The Archival Turn in Modern Literature
Special Issue of Textus: English Studies in Italy
Editors: Daniela Caselli, University of Manchester and Caroline Patey, Università degli Studi, Milano
This special issue of Textus will explore the ‘archival turn’ in modern literature and criticism. The archive has always been central to literary scholarship, especially in the pre-1900 period. However, the past decade has seen a resurgence of the critical and theoretical importance of the archive for studies of modernity, modernism, and even contemporary literature. At the same time, the motifs of the archive and archival research are increasingly infiltrating the form and structure of creative texts, blurring the boundaries between fictitious literary constructs and documentary writing. Archives and stored memories seem to be a favourite mode of narrative, dramatic or poetic re-visitations of the past and to inform a lot of exciting writing in the modern period (from Flann O’Brien’s The Dalkey Archive and Martha Cooley’s The Archivist, from A.S. Byatt to IanMcEwan). This archival passion has also triggered fresh and original approaches to canonical authors (among others, Henry James, James Joyce, Virginia Woolf, and Joseph Conrad) and contributed to the opening of new theoretical approaches (first among them, ‘genetic criticism’).
The discovery of empirical data in criticism has also been portrayed as a new form of knowledge able to withstand the security risks created by cultural and critical theory. Recent uses of the archive have also contributed to the transformation of the late nineteenth century and twentieth century from avant-garde periods into epochs – from intractable critical challenges into historical objects of study. Thus, while contemporary writers increasingly encroach upon and incorporate the archive as an imaginary world, critical interventions have placed the archive at the core of their claims to advance scholarship. We have recently witnessed considerable investment on the part of institutions such as the Harry Ransom Humanities Research Center in the acquisition of papers by J.M. Coetzee and David Foster Wallace and of Cambridge and Oxford University Press in the publishing of the letters of twentieth-century writers such as Samuel Beckett and Dorothy Richardson. In addition to this, the acrimonious dispute in France over Michel Foucault’s papers was a battle not devoid of irony given that ‘What is an Author?’ is a seminal critique of archive formations. The Digital Humanities are also playing an increasingly strategic role in departments of English literature, while genetic approaches to modern literature are expanding across Europe and North America (see, for instance, the ongoing Beckett Digital Manuscripts Project, or the work done by the Canadian Society for Digital Humanities).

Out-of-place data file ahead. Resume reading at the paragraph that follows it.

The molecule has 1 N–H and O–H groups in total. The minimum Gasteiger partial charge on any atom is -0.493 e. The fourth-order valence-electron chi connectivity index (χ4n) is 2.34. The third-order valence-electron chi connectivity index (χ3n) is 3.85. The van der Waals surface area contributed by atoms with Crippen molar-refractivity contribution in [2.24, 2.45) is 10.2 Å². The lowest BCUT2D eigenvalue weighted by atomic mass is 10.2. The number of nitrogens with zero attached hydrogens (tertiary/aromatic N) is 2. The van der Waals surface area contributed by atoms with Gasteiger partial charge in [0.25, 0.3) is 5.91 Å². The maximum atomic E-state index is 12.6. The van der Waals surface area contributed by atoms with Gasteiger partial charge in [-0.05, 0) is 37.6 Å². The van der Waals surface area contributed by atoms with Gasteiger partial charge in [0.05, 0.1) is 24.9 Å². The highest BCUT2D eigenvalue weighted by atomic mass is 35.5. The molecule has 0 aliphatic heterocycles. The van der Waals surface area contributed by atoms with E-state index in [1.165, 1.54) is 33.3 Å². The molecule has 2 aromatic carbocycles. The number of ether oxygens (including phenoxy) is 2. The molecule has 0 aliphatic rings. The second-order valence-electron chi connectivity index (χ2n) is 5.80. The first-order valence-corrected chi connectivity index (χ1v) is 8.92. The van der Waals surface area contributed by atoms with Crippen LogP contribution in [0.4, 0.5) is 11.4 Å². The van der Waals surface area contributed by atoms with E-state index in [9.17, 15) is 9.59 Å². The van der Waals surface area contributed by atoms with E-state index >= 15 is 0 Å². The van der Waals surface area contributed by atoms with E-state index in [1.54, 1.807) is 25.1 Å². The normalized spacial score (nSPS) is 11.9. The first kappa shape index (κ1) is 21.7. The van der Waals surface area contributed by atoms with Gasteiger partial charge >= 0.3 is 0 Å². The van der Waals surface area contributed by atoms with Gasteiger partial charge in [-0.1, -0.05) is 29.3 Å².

In this special issue we ask: what are the challenges in making sense of the archive in the context of modern literature criticism? How does it work as a cultural phenomenon and as a practice of close reading? What has the practice of ‘archival writing’ to say about the tension between collection and creation? What happens when we encounter letters, or drafts, and we try to read them not only as ‘archival material’ or as ‘documents’ able to tell us something about the author’s intentions or the history of production, but we try instead to read them as texts in their own right? What new questions can be asked about the history of material culture in the modern period? How are these archival matters transformed when they migrate from the library/museum/collection to the writer’s page and become part and parcel of new fictions?
Among the issues that we would like to explore in this issue are:
- new archival findings in modern literature
- archival leanings in modern literature
- archival motifs in fiction and poetry
- the relationship between archival turn and critical theory
- the role of the archive in historicizing modernity
- how archival research affects the personae of modernist artists
- the different uses of the archive in medieval and early modern studies in comparison to
studies of modernity and modernism
- the digital humanities as a cultural phenomenon
- genetic criticism in studies of modernity and modernism
- the manuscript as fetish
- the place of correspondence in the archive
- life-writing and the archive
- the relation between archive and memory
- the neurosciences and the archive
Please send a 300-word abstract to both editors by Friday 24th July 2015:
Caroline Patey email@example.com
Daniela Caselli firstname.lastname@example.org
The editors will notify contributors by Friday 7th August 2015.
The deadline for article submissions (6,000 words) is Friday 13th November 2015.